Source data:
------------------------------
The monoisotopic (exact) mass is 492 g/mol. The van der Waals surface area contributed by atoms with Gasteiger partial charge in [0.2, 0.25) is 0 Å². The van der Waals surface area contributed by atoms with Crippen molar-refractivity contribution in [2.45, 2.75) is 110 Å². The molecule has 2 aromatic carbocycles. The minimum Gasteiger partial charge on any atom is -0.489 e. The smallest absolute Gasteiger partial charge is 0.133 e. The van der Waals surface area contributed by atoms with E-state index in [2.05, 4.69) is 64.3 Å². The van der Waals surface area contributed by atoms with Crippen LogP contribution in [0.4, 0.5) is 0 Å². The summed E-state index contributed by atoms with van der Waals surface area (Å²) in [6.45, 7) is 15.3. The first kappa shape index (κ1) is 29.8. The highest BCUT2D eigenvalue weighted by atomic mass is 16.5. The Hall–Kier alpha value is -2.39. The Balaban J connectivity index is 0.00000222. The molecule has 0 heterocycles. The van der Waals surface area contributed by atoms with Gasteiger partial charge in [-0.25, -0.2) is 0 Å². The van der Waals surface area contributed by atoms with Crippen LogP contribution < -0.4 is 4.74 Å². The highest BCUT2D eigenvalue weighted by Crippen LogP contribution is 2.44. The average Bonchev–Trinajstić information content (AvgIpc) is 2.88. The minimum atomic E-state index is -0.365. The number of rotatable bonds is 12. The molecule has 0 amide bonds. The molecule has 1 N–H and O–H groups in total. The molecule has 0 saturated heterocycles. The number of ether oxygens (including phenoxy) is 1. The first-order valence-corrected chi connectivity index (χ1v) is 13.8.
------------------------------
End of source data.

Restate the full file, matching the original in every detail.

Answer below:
The monoisotopic (exact) mass is 492 g/mol. The van der Waals surface area contributed by atoms with Gasteiger partial charge in [0.2, 0.25) is 0 Å². The van der Waals surface area contributed by atoms with Crippen molar-refractivity contribution in [2.45, 2.75) is 110 Å². The molecule has 2 aromatic carbocycles. The minimum Gasteiger partial charge on any atom is -0.489 e. The smallest absolute Gasteiger partial charge is 0.133 e. The van der Waals surface area contributed by atoms with E-state index in [2.05, 4.69) is 64.3 Å². The van der Waals surface area contributed by atoms with Crippen LogP contribution in [0.4, 0.5) is 0 Å². The summed E-state index contributed by atoms with van der Waals surface area (Å²) in [6.45, 7) is 15.3. The first kappa shape index (κ1) is 29.8. The highest BCUT2D eigenvalue weighted by atomic mass is 16.5. The Hall–Kier alpha value is -2.39. The Balaban J connectivity index is 0.00000222. The molecule has 0 heterocycles. The van der Waals surface area contributed by atoms with Gasteiger partial charge in [-0.25, -0.2) is 0 Å². The van der Waals surface area contributed by atoms with Crippen LogP contribution < -0.4 is 4.74 Å². The highest BCUT2D eigenvalue weighted by Crippen LogP contribution is 2.44. The average Bonchev–Trinajstić information content (AvgIpc) is 2.88. The minimum atomic E-state index is -0.365. The number of rotatable bonds is 12. The molecule has 0 amide bonds. The molecule has 1 N–H and O–H groups in total. The molecule has 0 saturated heterocycles. The number of ether oxygens (including phenoxy) is 1. The first-order valence-corrected chi connectivity index (χ1v) is 13.8.